That was a real thrill for me because, growing up, I was influenced by “Lady and the Tramp,” “Jungle Book” and “Pinocchio,” particularly the songs by the Sherman brothers. I think music helps to enhance the emotional intensity of scenes and getting to know a character by introducing them through songs. So, when Zendaya, who voices Meechee, sings “Wonderful Life,” suddenly you know more about her and it starts the relationship between her and Migo. Then you have James Cordon as Percy singing a new version of “Under Pressure,” and the Stonekeeper revealing (the mythology of the Yeti) through rap, it makes the sequence all the more special. (That sequence in which Common sings “Let it Lie”) was always the strongest moment throughout development as the story changed. That’s when the movie turned and it was about something else.

The first part of the movie you’re exploring that premise, having fun with the miscommunication and the characters, and then you get to that and you find out there is something more nefarious going on here.

Part of the problem with the scene was that the audience kind of determines that (the Stonekeeper) is right. This is how we would react. So, we struggled with the second half of the movie and trying to figure out what the happy ending would be. How is the Stonekeeper not right once the clouds are gone? Is that the end of Yetis?

We had written the song “Moment of Truth” and we decided that most people won’t be that way or if enough people aren’t that way and are accepting. We decided it’s a fable and we’re going to make a fairy tale happy ending. We’re going to make the ending as it should be.

Q: You have a voice cast that includes music artists like Common and Zendaya but you also have actor Channing Tatum, who previously sang a memorable number in the Coen Brother’s “Hail, Caesar!”

Kirkpatrick: When we decided to make it a musical, that was the first question when Channing was cast. Channing, Zendaya and Common already were cast. James (Cordon) hadn’t been cast yet but we wanted him. We’ve seen him sing. So, the big question was “Can Channing sing?” Well, he sang in “Hail, Caesar!” I said, “If we write the right kind of song that’s not ‘Oh What a Beautiful Morning,’ where he has to hold these long, sustained notes, I know he can carry a tune and he’s extremely musical because he’s such a great dancer. So, we went to him and told him that the movie might be a musical and there would be an opening song. He was like, “What?” I told him not to worry because there would be (a chorus accompanying him) and he said OK.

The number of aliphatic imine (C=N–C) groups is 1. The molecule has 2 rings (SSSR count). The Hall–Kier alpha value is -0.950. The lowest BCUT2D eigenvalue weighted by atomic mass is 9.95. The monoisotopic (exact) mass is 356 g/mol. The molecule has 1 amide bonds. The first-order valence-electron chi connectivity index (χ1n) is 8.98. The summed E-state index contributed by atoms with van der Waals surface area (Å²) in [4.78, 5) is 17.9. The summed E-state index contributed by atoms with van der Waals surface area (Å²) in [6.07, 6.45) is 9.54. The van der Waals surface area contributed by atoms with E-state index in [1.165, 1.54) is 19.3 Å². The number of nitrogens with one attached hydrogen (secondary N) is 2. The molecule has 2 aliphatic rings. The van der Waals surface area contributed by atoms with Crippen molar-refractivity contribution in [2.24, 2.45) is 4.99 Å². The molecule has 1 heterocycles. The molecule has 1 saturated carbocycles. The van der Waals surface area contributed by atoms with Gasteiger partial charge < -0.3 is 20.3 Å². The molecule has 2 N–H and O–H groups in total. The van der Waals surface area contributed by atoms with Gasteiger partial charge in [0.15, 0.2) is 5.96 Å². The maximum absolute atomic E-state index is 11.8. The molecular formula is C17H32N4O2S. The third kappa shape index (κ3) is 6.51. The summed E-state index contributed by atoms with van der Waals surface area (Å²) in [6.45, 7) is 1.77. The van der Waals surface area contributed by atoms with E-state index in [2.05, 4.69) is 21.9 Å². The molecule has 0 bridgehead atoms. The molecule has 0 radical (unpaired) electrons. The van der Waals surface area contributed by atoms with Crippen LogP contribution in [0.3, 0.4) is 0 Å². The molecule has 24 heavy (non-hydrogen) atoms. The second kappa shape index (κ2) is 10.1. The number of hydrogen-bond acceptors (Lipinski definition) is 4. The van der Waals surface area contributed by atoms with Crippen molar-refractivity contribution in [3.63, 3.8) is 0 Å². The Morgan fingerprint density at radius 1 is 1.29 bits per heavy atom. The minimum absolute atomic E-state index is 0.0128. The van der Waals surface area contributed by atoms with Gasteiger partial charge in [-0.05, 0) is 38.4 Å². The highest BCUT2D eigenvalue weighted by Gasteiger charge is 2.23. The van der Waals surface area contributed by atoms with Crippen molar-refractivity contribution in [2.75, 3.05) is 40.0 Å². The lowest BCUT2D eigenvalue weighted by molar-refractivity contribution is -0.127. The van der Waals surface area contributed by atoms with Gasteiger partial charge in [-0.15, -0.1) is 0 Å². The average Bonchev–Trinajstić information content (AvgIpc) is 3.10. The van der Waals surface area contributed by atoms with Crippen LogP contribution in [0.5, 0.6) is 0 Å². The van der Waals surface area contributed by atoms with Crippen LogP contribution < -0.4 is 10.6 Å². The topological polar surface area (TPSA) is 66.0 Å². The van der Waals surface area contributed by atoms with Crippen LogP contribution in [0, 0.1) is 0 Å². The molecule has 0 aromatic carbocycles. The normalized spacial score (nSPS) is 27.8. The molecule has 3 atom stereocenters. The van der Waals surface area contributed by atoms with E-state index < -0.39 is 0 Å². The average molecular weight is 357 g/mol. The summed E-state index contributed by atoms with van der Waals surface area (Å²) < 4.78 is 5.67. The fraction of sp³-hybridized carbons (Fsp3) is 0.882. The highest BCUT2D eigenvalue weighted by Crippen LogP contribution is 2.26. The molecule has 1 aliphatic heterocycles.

It was a little outside of his comfort zone but he’s so game and was all-in. He said he’d give it a shot and if it sounded terrible, we could re-record it with someone else’s voice. So, we gave him a guide track so he could sing along to, but he could definitely carry a tune. He sings it a lot better than he gives himself credit.

Q: Is Percy based on anyone in particular?

Kirkpatrick: At first, we were sort of looking at (adventurer) Bear Grylls. But (Percy) ended up not as rough and rugged as him. I used to watch a show with my kids called “Zoboomafoo,” which were these super-enthusiastic animal guys. We liked the idea of somebody who’d lost their way and was jaded. He just wanted to fake the Yeti sighting because he wanted ratings. That also felt very current—he just wanted to get some hits on YouTube so he could be relevant again. All he wants is for his video to go viral so he can get his show back.

You’re always looking for how to make the unholy alliance (between your protagonists). So, we always loved the clash between Migo at the beginning as a true believer in the world who suddenly has the rug pulled out from under him because there’s this one thing that he truly believes in that may not be true mixed with Percy, who’s become cynical. He’s like, “I know Yetis don’t exist but I’m going to exploit the fact that people believe they do.” It felt like nice polar opposites of two different kinds of characters who find each other.

Q:  Are you concerned at offending religious groups. Some people may see the stones as the Ten Commandments or other religious doctrine that is based on faith.

Kirkpatrick: We actually were a little worried about that early on because it was always the law stones—I guess they can kind of be viewed as Ten Commandments-type laws. We used to have it where the Yetis would quote (sayings on the stones) and it did sound a little too much like Bible verse so (we dropped that). We never set out to attack religion because that wasn’t the point. It really was about laws that aren’t allowed to be questioned. What solidified it for (co-writer) Clare Sera and me, was seeing an episode of Anthony Bourdain’s “Parts Unknown” where he went to Singapore. He said, “This place is amazing. It’s beautiful. It’s clean. It has a thriving middle class. Education is free. Healthcare is free. There is no crime. There’s one rule: Don’t question the government. So, you get all of this but the price is liberty and freedom. The government gets to do whatever they want.” So, there’s no crime because they cut off the hands of criminals who steal things. So, the Stonekeeper is more a (dictator) than the Pope. The (Yetis) just made laws to protect a world.

Originally in the script, we had a bunch of laws and we toned it down because we weren’t trying to lambast anyone’s religion. What we were trying to set up was a set of rules that you’re just not allowed to question. These weren’t so much things that told you how to live your life as the idea of it’s easier this way. Yes, we are making fun of early creation myths. There are some old myths that the world sat on the backs of turtles or elephants that carried us across the sky—all the stuff that early astrology is based on. While we were making this, we saw Meechee is the Galileo of her village.

Believe it or not, “Smallfoot” is playing well (in sneak previews) with evangelical groups because the (overriding) message is how important the truth is and that we need to come together and be more inclusive and not fear the “other.” That feels like the right message for our time. The idea was for it be unabashedly idealistic.